Law 8: Make other people come to you—use bait if necessary

    Law 9: Win through your actions, never through argument

    Law 10: Infection: avoid the unhappy and unlucky

    Law 11: Learn to keep people dependent on you

    LiesLaw 12: Use selective honesty and generosity to disarm your victim

    Law 13: When asking for help, appeal to people’s self-interest, never to their mercy or gratitude

    Law 14: Pose as a friend, work as a spy

    Law 15: Crush your enemy totally

    Law 16: Use absence to increase respect and honor

    Law 17: Cultivate an air of unpredictability

    Law 18: Do not built fortresses to protect yourself, isolation is dangerous

    Law 19: Know who you’re dealing with—do not offend the wrong person

    Law 20: Do not commit to anyone

    Law 21: Play a sucker to catch a sucker—seem dumber than your mark

    Law 22: Use the surrender tactic: Transform weakness into power

    Law 23: Concentrate your forces

    Law 24: Play the perfect courtier

    Get a makeoverLaw 25: Re-create yourself

    Law 26: Keep your hands clean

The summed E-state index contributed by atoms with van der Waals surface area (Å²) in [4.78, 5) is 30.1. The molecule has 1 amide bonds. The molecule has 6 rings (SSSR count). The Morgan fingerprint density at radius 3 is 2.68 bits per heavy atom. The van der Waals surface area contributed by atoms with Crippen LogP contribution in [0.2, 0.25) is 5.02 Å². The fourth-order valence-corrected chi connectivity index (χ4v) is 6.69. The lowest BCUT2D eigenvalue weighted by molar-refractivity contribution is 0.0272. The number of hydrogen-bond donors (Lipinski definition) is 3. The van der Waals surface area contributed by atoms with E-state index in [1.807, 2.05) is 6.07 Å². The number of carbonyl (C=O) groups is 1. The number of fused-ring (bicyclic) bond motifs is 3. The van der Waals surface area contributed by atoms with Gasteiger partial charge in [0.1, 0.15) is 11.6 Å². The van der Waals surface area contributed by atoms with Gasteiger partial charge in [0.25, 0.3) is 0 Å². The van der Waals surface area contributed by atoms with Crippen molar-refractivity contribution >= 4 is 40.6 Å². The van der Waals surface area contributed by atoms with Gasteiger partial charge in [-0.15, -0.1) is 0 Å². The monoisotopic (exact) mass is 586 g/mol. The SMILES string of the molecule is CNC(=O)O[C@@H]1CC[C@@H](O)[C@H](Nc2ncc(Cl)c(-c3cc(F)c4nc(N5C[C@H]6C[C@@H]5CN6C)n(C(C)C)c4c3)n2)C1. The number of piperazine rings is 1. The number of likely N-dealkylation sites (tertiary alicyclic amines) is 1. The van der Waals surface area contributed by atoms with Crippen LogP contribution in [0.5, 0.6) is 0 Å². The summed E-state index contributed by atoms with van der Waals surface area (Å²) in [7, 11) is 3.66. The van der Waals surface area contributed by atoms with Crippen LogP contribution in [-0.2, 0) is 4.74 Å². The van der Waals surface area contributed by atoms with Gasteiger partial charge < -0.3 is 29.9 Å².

Law 27: Play on people’s ‘need to believe’ to create a cult-like following

    Law 28: Enter action with boldness

    Law 29: Play all the way to the end

    Law 30: Make your accomplishments seem effortless

    Law 31: Control the options: Get others to play with the cards you deal

    Law 32: Play to people’s fantasies

    Law 33: Discover each man’s thumb screw

    Law 34:Be royal in your own fashion: Act like a king to be treated like a king

    Law 35: Master the art of timing

    Law 36: Disdain things you cannot have: Ignoring them is the best revenge

    Amazing spectacleLaw 37: Create compelling spectacles

    Law 38: Think as you like but behave like others

    Law 39: Stir up waters to catch fish

    Law 40: Despise the free lunch

    Law 41: Avoid stepping into a great man’s shoes

    Law 42 Strike the shepherd and the sheep will scatter

    Law 43: Work on the hearts and minds of others

    Law 44: Disarm and infuriate with the mirror effect

    Law 45: Preach the need for change, but never reform too much at once

    Law 46: Never appear too perfect

    Law 47: Do not go past the mark you aimed for; in victory, learn when to stop

    Law 48: Assume formlessness